A more personalized approach to treating high cholesterol
New guidelines refine the recommendations for treating the leading causes of death and disability.
Cholesterol, the waxy, fatlike substance that contributes to heart attacks and strokes, is among the best-known contributors to cardiovascular disease — and with good reason. For decades, doctors have recommended blood cholesterol testing, often during annual checkups. Nearly one in three American adults has high levels of LDL, the most harmful type of cholesterol. Expert advice on managing this common problem now takes a more personalized approach, according to updated guidelines released by the American College of Cardiology and American Heart Association last November.
“The new guidelines really codify and support what many preventive cardiologists already do,” says Dr. Jorge Plutzky, director of preventive cardiology at Harvard-affiliated Brigham and Women’s Hospital. They tailor treatment based not just on LDL values but also a person’s overall risk, he explains.
The guidelines continue to recommend an LDL-lowering statin for everyone who’s already had a heart attack or, in most cases, a stroke. And among such people, those whose LDL remains higher than 70 milligrams per deciliter (mg/dL) despite taking a high-intensity statin may also need additional drugs.
Advice for at-risk adults
For people who are at risk for cardiovascular disease but don’t yet have it, the guidelines offer detailed advice about who may benefit from taking a statin. For example, people ages 40 to 75 who have diabetes and an LDL of 70 or higher should take a statin; so should anyone with extremely high LDL (190 mg/dL or greater).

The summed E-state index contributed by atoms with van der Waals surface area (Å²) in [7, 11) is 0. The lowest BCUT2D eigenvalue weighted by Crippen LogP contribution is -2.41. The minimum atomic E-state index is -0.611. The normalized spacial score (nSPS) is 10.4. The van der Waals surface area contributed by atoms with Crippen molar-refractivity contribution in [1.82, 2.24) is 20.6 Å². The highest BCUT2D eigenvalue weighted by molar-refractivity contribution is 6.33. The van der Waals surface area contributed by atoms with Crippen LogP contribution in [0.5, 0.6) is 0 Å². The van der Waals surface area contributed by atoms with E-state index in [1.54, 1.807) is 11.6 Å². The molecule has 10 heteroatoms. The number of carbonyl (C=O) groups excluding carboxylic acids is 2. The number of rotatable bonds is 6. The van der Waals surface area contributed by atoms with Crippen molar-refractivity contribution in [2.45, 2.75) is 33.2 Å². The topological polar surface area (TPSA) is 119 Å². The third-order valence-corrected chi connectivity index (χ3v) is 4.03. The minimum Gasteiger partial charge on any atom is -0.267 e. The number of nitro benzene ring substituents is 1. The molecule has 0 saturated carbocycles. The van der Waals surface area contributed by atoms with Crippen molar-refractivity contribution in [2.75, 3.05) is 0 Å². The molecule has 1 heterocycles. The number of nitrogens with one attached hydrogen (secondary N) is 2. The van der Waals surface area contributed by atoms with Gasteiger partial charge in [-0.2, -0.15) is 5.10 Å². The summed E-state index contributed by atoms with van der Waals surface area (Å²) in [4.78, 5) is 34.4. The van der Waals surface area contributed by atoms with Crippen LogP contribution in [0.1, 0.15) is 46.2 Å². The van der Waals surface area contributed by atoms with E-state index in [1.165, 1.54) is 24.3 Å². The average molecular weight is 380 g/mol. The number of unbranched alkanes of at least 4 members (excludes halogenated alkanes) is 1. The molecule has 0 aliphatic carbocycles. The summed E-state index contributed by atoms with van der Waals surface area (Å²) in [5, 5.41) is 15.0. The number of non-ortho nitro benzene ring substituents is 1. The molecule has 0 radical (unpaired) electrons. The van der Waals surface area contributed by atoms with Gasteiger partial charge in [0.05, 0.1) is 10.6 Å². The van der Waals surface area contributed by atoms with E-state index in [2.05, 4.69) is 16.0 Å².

For people not in those categories, the guidelines advise doctors to use a calculator to assess a person’s 10-year risk for heart disease. You can do this yourself at www.health.harvard.edu/heartrisk. You’ll need to know your total and HDL cholesterol values and your blood pressure. The calculator also takes into account your age, sex, race, and smoking status.
The presence of one or more of the following factors may sway your doctor’s advice about whether you should take a statin:
From low to high risk
Regardless of LDL level, everyone should focus on healthy lifestyle choices. Beyond that, your risk score will guide your doctor’s treatment advice. Following are the general guidelines:
- Low (a score of less than 5%). A statin is not recommended.
- Borderline (a score of 5% to 7.4%). If you have one or more factors that add to your risk (see “Risk-enhancing factors”), discuss possible statin treatment with your doctor.
- Intermediate (a score of 7.5% to 19.9%). If you have one or more risk-enhancing factors, a moderate-intensity statin would be advised, with a goal of lowering LDL by 30% to 49%.
- High (a score of 20% or higher). Take a statin, with a goal of lowering LDL by at least 50%.
The inclusion of risk-enhancing factors is an example of how these new guidelines take a more personalized approach. But Dr. Plutzky cautions that the hard evidence and the relevance of these factors varies. For instance, having a father who had a heart attack before age 50 doubles your relative risk. But the influence of other factors (such as having rheumatoid arthritis or being of South Asian ancestry) is less certain.
For people at intermediate risk in whom the decision to take a statin could go either way, guidelines now suggest using a specialized x-ray called a coronary artery calcium scan. A result that shows calcium in the heart’s arteries suggests the process underlying most heart attacks is under way, which may help convince a person to take a statin. However, the scan certainly isn’t mandatory. Statins have an excellent safety profile and most people tolerate them well, which often simplifies the decision for people who’d rather avoid the test, says Dr. Plutzky.
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